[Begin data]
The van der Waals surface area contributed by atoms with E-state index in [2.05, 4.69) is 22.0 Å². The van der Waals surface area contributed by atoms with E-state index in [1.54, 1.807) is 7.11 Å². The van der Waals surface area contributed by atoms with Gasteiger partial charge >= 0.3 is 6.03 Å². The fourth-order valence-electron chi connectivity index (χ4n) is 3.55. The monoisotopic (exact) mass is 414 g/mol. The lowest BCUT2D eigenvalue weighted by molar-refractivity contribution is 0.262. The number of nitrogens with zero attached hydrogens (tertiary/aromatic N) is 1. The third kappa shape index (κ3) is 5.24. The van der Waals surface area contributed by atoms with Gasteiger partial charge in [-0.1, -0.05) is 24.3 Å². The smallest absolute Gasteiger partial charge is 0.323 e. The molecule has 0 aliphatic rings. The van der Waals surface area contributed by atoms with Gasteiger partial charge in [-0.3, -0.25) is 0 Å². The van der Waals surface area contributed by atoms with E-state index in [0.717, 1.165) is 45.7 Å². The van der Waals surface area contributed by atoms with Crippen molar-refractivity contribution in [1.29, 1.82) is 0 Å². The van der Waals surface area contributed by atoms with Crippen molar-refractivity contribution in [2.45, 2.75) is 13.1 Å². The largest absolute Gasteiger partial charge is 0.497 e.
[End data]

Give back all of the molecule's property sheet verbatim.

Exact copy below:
The van der Waals surface area contributed by atoms with E-state index in [2.05, 4.69) is 22.0 Å². The van der Waals surface area contributed by atoms with E-state index in [1.54, 1.807) is 7.11 Å². The van der Waals surface area contributed by atoms with Gasteiger partial charge >= 0.3 is 6.03 Å². The fourth-order valence-electron chi connectivity index (χ4n) is 3.55. The monoisotopic (exact) mass is 414 g/mol. The lowest BCUT2D eigenvalue weighted by molar-refractivity contribution is 0.262. The number of nitrogens with zero attached hydrogens (tertiary/aromatic N) is 1. The third kappa shape index (κ3) is 5.24. The van der Waals surface area contributed by atoms with Gasteiger partial charge in [-0.1, -0.05) is 24.3 Å². The smallest absolute Gasteiger partial charge is 0.323 e. The molecule has 0 aliphatic rings. The van der Waals surface area contributed by atoms with Gasteiger partial charge in [-0.3, -0.25) is 0 Å². The van der Waals surface area contributed by atoms with E-state index in [0.717, 1.165) is 45.7 Å². The van der Waals surface area contributed by atoms with Crippen molar-refractivity contribution in [1.29, 1.82) is 0 Å². The van der Waals surface area contributed by atoms with Crippen molar-refractivity contribution in [2.45, 2.75) is 13.1 Å². The largest absolute Gasteiger partial charge is 0.497 e.